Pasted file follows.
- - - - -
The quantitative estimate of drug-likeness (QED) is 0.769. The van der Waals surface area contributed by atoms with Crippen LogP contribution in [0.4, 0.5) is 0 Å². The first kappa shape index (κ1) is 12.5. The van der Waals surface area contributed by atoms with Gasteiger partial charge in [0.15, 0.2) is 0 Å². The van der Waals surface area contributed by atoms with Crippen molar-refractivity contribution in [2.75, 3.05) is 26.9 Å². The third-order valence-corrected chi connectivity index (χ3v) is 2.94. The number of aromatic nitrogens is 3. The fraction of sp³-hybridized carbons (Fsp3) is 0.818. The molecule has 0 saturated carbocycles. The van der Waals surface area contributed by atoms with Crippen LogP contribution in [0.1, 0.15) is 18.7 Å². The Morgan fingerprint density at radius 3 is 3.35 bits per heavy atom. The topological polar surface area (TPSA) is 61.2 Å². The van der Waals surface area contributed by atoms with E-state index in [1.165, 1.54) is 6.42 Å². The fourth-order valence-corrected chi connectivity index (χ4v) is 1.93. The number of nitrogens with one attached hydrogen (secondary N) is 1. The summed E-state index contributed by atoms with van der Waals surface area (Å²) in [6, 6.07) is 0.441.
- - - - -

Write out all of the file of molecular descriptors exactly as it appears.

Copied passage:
The quantitative estimate of drug-likeness (QED) is 0.769. The van der Waals surface area contributed by atoms with Crippen LogP contribution in [0.4, 0.5) is 0 Å². The first kappa shape index (κ1) is 12.5. The van der Waals surface area contributed by atoms with Gasteiger partial charge in [0.15, 0.2) is 0 Å². The van der Waals surface area contributed by atoms with Crippen molar-refractivity contribution in [2.75, 3.05) is 26.9 Å². The third-order valence-corrected chi connectivity index (χ3v) is 2.94. The number of aromatic nitrogens is 3. The fraction of sp³-hybridized carbons (Fsp3) is 0.818. The molecule has 0 saturated carbocycles. The van der Waals surface area contributed by atoms with Crippen LogP contribution in [0.1, 0.15) is 18.7 Å². The Morgan fingerprint density at radius 3 is 3.35 bits per heavy atom. The topological polar surface area (TPSA) is 61.2 Å². The van der Waals surface area contributed by atoms with E-state index in [1.165, 1.54) is 6.42 Å². The fourth-order valence-corrected chi connectivity index (χ4v) is 1.93. The number of nitrogens with one attached hydrogen (secondary N) is 1. The summed E-state index contributed by atoms with van der Waals surface area (Å²) in [6, 6.07) is 0.441.